Only a show of magic was going to deny Phil Taylor his 15th world title but not even Simon "The Wizard" Whitlock was able to cast his spell over the game's greatest player here last night. The 40-year-old Australian has been the unlikely hero of this year's Ladbrokes.com PDC World Championship and pushed Taylor hard before losing the final 7-3. Considering that Taylor had dropped only one set in his five previous matches it was no mean performance by the former bricklayer from Brisbane.
When Taylor failed to win the 2007 and 2008 world titles it seemed that his reign might be over, but the 49-year-old from Stoke-on-Trent has come back stronger than ever. "The Power" has been in electrifying form in recent times, winning an average of three out of every four tournaments he has played after switching to redesigned darts following advice from a former Ministry of Defence expert in missile technology and aerodynamics.
Having won more than £750,000 in prize money last year, Taylor boosted his bank balance by a further £200,000 with this victory. The sponsors have already made him 4-11 favourite to defend his title successfully in 12 months' time.
Whitlock, the world No 98, was a 66-1 outsider at the start of the tournament, but had beaten five seeds en route to the final, including Raymond van Barneveld and James Wade, No 2 and No 3 in the world respectively. He maintained his spectacular scoring to the end, hitting 11 maximum 180s to Taylor's nine and finding 41 per cent of his doubles compared with the world No 1's 33 per cent.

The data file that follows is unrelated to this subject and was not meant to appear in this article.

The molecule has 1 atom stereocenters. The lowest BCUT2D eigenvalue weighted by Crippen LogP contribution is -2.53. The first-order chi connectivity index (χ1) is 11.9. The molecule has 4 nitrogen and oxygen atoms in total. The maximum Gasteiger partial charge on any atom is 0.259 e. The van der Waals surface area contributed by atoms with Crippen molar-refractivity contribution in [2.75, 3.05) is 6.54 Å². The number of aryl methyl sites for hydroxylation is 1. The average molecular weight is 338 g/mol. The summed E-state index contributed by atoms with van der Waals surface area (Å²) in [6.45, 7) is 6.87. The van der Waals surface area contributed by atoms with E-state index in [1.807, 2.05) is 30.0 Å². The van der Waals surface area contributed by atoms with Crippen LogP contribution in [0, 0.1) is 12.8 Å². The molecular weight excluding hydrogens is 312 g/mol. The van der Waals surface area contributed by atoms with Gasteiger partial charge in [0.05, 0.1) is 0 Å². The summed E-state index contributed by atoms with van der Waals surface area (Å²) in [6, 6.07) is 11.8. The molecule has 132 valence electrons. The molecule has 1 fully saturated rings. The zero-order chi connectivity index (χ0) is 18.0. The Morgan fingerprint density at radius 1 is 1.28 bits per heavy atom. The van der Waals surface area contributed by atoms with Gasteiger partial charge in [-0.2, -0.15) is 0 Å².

Taylor, however, went from strength to strength after a shaky start in which he missed his first six attempts at a double and lost two of the first three sets. Whitlock, having lost the first, levelled the match with superb check-outs of 170, 82 and 76 in a bizarre second set in which all five legs went against the throw.
After Taylor missed three doubles in a pivotal third leg of the third set it was Whitlock who took the lead, but his advantage did not last long. Taylor won six of the next seven legs and went 3-2 up with check-outs of 167 and 161 in the fifth set. Even better was to follow as Taylor hit a 170 finish in taking a 6-2 lead.
A final flourish saw Whitlock reduce the arrears to 6-3, but Taylor was not to be denied and secured the title in suitably majestic fashion, hitting treble 20, treble 13 and double 16 with his last three darts.
Taylor described the match as one of his greatest finals. "It was like Nigel Benn and Chris Eubank all over again," he said. "Simon never gave up. He just kept coming back at me."
For Whitlock, the last fortnight has been a life-changing experience. Until now he has been one of the game's journeymen, rarely reaching the latter stages of the big events. He made his first major breakthrough when he reached the final of the rival British Darts Organisation's world championship at Frimley Green two years ago and turned professional last year, leaving the BDO to join the Professional Darts Corporation circuit.
However, travelling to and from Australia has been a gruelling and costly business. Whitlock, whose parents emigrated from Britain nearly 50 years ago, was starting to question his future until he arrived here, but will now look ahead with confidence. His performances in north London have already attracted new sponsors and he plans to move permanently to Britain and play darts full-time.